The second picture shows what I am thinking of doing. I raised the pot value to 25k and the resistor value to 250k. That is a drop of 10 and gives me a signal of 21.5V. I then lower the gain of the chip from 20 to 10. That should give me close to the same output as the first circuit picture but gives me a better impedance load for the source. (So the source sees a 22.7k load at full volume) Then I looked at Figure 2 in the datasheet and saw they put a capacitor after the pot and then a resistor to ground to set the input impedance. Since the pot/divider would become the source the chip sees, (22.7k) I need the input to be 10 times that which I think 220k would be good. So I put a 220k resistor to ground after the cap. The red resistor values are what I was thinking of putting in there, but the values they use in Figure 2 with what I think is 122k impedance are the same as they use in Figure 1 with a 10k pot. So I am not sure if they would be needed to be changed.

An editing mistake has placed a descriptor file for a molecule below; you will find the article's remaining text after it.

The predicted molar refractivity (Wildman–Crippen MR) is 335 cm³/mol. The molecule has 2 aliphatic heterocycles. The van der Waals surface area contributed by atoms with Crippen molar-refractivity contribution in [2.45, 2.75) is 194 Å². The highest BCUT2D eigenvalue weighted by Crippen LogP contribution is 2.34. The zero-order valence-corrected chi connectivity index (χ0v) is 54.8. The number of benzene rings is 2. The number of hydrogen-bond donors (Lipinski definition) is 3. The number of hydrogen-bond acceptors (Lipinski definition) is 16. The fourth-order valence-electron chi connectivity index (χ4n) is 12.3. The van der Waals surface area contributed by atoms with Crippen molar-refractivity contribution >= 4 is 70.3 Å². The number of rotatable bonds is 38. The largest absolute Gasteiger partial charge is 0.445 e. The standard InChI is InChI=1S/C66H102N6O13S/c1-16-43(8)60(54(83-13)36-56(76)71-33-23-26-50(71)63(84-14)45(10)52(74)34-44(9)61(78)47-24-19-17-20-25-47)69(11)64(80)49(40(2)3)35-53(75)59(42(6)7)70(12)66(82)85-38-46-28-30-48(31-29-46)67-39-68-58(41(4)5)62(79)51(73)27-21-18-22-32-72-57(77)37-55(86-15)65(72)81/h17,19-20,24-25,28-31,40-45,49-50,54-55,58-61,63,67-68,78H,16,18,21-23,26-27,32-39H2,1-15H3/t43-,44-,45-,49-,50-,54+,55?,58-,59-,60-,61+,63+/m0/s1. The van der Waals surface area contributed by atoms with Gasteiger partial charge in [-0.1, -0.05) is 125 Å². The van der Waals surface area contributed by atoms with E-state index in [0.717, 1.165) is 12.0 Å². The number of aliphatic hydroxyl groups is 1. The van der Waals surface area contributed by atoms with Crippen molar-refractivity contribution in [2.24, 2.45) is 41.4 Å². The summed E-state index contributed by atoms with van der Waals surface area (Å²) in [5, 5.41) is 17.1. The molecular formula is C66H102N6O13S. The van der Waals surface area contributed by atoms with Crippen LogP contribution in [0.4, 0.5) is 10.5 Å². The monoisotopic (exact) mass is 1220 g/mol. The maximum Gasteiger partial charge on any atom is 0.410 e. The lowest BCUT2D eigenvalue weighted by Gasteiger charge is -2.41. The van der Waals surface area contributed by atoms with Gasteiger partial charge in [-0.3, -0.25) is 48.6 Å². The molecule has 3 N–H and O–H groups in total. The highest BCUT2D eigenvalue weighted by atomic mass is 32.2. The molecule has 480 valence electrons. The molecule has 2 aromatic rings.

Does this seem right?

Also I was looking at the Overture design guide and with the voltage I am using, +-25V, it has a field, Voltage Headroom, that says 17V. Is that the limit of input signal I can feed it before it starts to clip? If so my 21.5V signal would clip at full volume, correct?

Thanks for the responses.
Scott
Attached Images
 circuit1.jpg (44.5 KB, 206 views) circuit2.jpg (46.3 KB, 201 views)

 Posting Rules You may not post new threads You may not post replies You may not post attachments You may not edit your posts BB code is On Smilies are On [IMG] code is On HTML code is OffTrackbacks are Off Pingbacks are Off Refbacks are Off Forum Rules

 Similar Threads Thread Thread Starter Forum Replies Last Post JohnnyP00 Chip Amps 5 17th January 2010 02:33 AM ygg-it Chip Amps 10 17th October 2008 07:13 AM mudihan Chip Amps 3 21st December 2007 09:23 AM bibster Chip Amps 2 13th October 2006 07:13 PM Russ White Chip Amps 13 27th March 2005 12:12 AM

 New To Site? Need Help?

All times are GMT. The time now is 02:34 AM.